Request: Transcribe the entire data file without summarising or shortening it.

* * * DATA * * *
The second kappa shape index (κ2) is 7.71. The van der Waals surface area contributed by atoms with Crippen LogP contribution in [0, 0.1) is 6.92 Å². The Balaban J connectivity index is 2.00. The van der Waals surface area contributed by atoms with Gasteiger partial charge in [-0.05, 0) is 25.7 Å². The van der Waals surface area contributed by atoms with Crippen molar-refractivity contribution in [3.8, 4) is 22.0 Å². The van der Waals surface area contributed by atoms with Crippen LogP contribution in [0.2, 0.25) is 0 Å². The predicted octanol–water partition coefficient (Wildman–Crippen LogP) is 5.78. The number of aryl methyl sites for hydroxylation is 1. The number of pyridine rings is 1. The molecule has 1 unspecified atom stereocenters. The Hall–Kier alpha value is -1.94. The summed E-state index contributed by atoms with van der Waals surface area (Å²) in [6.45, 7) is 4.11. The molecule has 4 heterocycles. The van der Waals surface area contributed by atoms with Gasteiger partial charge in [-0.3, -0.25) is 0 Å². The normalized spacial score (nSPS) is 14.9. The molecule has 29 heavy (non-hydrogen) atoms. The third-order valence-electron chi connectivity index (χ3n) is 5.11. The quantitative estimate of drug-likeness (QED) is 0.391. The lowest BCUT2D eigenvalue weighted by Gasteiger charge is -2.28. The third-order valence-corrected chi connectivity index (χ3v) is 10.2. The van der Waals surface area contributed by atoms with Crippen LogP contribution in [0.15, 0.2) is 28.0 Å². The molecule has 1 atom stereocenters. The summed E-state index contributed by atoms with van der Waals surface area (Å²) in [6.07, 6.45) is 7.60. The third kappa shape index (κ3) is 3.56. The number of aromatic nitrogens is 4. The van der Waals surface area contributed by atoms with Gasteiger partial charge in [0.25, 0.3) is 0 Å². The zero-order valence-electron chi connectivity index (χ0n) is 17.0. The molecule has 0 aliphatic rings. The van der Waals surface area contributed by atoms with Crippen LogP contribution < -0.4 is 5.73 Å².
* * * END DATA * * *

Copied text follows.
The second kappa shape index (κ2) is 7.71. The van der Waals surface area contributed by atoms with Crippen LogP contribution in [0, 0.1) is 6.92 Å². The Balaban J connectivity index is 2.00. The van der Waals surface area contributed by atoms with Gasteiger partial charge in [-0.05, 0) is 25.7 Å². The van der Waals surface area contributed by atoms with Crippen molar-refractivity contribution in [3.8, 4) is 22.0 Å². The van der Waals surface area contributed by atoms with Crippen LogP contribution in [0.2, 0.25) is 0 Å². The predicted octanol–water partition coefficient (Wildman–Crippen LogP) is 5.78. The number of aryl methyl sites for hydroxylation is 1. The number of pyridine rings is 1. The molecule has 1 unspecified atom stereocenters. The Hall–Kier alpha value is -1.94. The summed E-state index contributed by atoms with van der Waals surface area (Å²) in [6.45, 7) is 4.11. The molecule has 4 heterocycles. The van der Waals surface area contributed by atoms with Gasteiger partial charge in [-0.3, -0.25) is 0 Å². The normalized spacial score (nSPS) is 14.9. The molecule has 29 heavy (non-hydrogen) atoms. The third-order valence-electron chi connectivity index (χ3n) is 5.11. The quantitative estimate of drug-likeness (QED) is 0.391. The lowest BCUT2D eigenvalue weighted by Gasteiger charge is -2.28. The third-order valence-corrected chi connectivity index (χ3v) is 10.2. The van der Waals surface area contributed by atoms with Crippen LogP contribution in [0.15, 0.2) is 28.0 Å². The molecule has 1 atom stereocenters. The summed E-state index contributed by atoms with van der Waals surface area (Å²) in [6.07, 6.45) is 7.60. The third kappa shape index (κ3) is 3.56. The number of aromatic nitrogens is 4. The van der Waals surface area contributed by atoms with Gasteiger partial charge in [0.25, 0.3) is 0 Å². The zero-order valence-electron chi connectivity index (χ0n) is 17.0. The molecule has 0 aliphatic rings. The van der Waals surface area contributed by atoms with Crippen LogP contribution < -0.4 is 5.73 Å².